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Letter to The Honorable Barack Obama, President of the United States


Location: Washington, DC

Lincoln Calls on Russia to Ease Trade Barriers

Restrictions could negatively impact nearly 6 percent of Arkansas jobs

U.S. Senator Blanche Lincoln (D-Ark.), Chairman of the U.S. Senate Committee on Agriculture, Nutrition, and Forestry, today continued to push for open-market access for U.S. agricultural producers as she urged the administration to address several recent decisions by the Russian government restricting imports of U.S. meat and poultry.

"America's farmers and ranchers are required by USDA to meet very stringent food safety standards, which help them produce some of the most abundant, affordable, safest and highest quality food in the world. On that basis, I believe that Russia's citing of safety concerns as reason for their actions is baseless. The Russians have failed to supply a reasonable, scientific explanation for essentially closing their market to U.S. pork and poultry and for their intention to similarly close the beef market. The current economic climate has left many producers struggling and an extended absence from the Russian market, in which we sold $1.3 billion of pork, poultry and beef products in 2008, would only increase the economic uncertainty our farmers and ranchers already face," Lincoln said. "This is unacceptable behavior and should not be allowed to continue unchallenged by the administration and Congress. I will continue to advocate on behalf of America's farmers and ranchers to regain access that has been unjustifiably denied."

The United States is the largest meat supplier to Russia. Under these restrictions, U.S. producers would lose a market that accounts for 25 percent of its broiler exports and 7 percent of its pork exports. Losses to the pork industry in terms of reduced exports and lower prices could reach $1 billion. In Arkansas, the Russian poultry market has been worth as much as $100 million a year, contributing to 88,480 or nearly 6 percent of all jobs in the state.

Lincoln was joined by Ranking Member Saxby Chambliss in a letter sent to President Obama today. Full text of the letter is below.

January 14, 2010

The Honorable Barack Obama
President of the United States
The White House
Washington, D.C. 20500

Dear Mr. President:

We are writing to express our strong concern about recent actions taken by the Russian government with respect to new agricultural trade barriers. Recent decisions to restrict imports of U.S. agricultural products are adversely impacting domestic producers. As a U.S. delegation prepares to embark for meetings with the Russian Ministries of Health and Agriculture, we urge you to fully engage all Administration resources to address these agricultural trade issues, especially with respect to U.S. exports of pork, poultry, and beef.

While the actions against our exports have taken different forms, they all erect non-scientific barriers to trade. First, if left unchallenged they would have the effect of keeping U.S. products almost entirely out of Russian markets. Second while the Russian government's varied justifications centered on sanitary measures, analyses or guidelines of international agencies such as the World Organization for Animal Health (OIE) or the Codex Alimentarius do not support Russia's conclusions. As such, attempts to manage the flow of imports raises questions regarding Russia's willingness and readiness to become a member of the World Trade Organization (WTO).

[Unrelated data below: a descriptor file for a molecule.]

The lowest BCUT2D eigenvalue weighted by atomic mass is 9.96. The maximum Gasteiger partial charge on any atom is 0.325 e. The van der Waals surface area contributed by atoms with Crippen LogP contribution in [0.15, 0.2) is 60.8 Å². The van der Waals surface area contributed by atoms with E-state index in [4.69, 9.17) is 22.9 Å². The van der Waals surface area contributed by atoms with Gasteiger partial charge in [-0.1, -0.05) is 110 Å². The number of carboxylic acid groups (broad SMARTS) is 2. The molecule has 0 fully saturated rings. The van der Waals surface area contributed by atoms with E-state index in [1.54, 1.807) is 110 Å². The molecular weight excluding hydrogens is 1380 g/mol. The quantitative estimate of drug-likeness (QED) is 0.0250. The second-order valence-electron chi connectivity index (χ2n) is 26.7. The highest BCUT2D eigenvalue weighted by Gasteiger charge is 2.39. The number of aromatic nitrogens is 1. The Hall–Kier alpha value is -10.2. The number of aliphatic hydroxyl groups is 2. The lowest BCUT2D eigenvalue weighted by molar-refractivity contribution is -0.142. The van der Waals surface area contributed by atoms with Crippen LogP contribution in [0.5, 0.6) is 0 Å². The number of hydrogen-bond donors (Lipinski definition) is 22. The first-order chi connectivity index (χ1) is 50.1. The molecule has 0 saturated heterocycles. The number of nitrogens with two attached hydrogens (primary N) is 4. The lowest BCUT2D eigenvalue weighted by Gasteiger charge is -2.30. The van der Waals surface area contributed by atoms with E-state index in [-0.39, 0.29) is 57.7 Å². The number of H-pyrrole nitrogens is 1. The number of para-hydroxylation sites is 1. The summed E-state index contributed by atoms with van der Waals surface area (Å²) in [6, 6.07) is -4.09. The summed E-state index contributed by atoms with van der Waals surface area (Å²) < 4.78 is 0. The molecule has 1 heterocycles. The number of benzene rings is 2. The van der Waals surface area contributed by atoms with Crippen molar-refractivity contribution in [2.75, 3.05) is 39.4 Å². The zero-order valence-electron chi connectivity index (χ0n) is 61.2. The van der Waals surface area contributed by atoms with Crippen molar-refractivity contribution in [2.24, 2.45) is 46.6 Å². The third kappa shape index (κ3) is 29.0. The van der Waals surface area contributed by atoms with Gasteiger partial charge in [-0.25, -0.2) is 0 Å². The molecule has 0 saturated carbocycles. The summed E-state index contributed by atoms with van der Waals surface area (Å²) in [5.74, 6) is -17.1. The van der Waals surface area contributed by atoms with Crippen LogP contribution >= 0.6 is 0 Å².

With respect to pork, a variety of Russian ministries have raised a series of questionable or undocumented objections about processing or residue issues for products originating from specific U.S. plants, leading to those facilities being de-listed for eligibility to export to Russia. With the delisting of nearly 30 pork processing plants, 98 percent of pork processed in the United States is ineligible for export.

With respect to poultry, as of January 1, 2010, the government of Russia has determined that it will no longer accept for import poultry that was processed with the use of chlorine rinses, even though numerous studies and most recognized scientific bodies worldwide have found this practice to be entirely safe. It is also our understanding that a significant number of poultry processors in Russia use the same technique. Since almost all U.S. poultry plants use chlorine rinses, this action has essentially closed their market to our product.

Finally, we have been told that the U.S. beef industry has been informed that only U.S. product which has been inspected according to Russian standards will be allowed into the country as of February 1, 2010. If the information is correct it will also significantly impact U.S. beef exports.

In 2008, the last year for which we have full data, U.S. exports of pork, poultry, and beef to Russia were valued at more than $1.3 billion, ranking as our fourth largest market for the combined set of products. Extended absence from this important market would be costly to our livestock and poultry producers, who already face a difficult financial situation due to the current economic recession.

We are confident the U.S. delegation traveling to Moscow will carry a strong message on behalf of the U.S. government and American producers. It is important to find a mutually agreeable solution that will be based on sound science and ensures open and predictable access for U.S. exports to the Russian market. Pending a positive outcome, the confidence gained in those discussions can translate to other areas of mutual interest.

Thank you for your immediate attention and we look forward to working with you on this and other matters of importance to U.S. agriculture.

Very truly yours,

Senator Blanche Lincoln
Senator Saxby Chambliss
Chairman Ranking Republican Member

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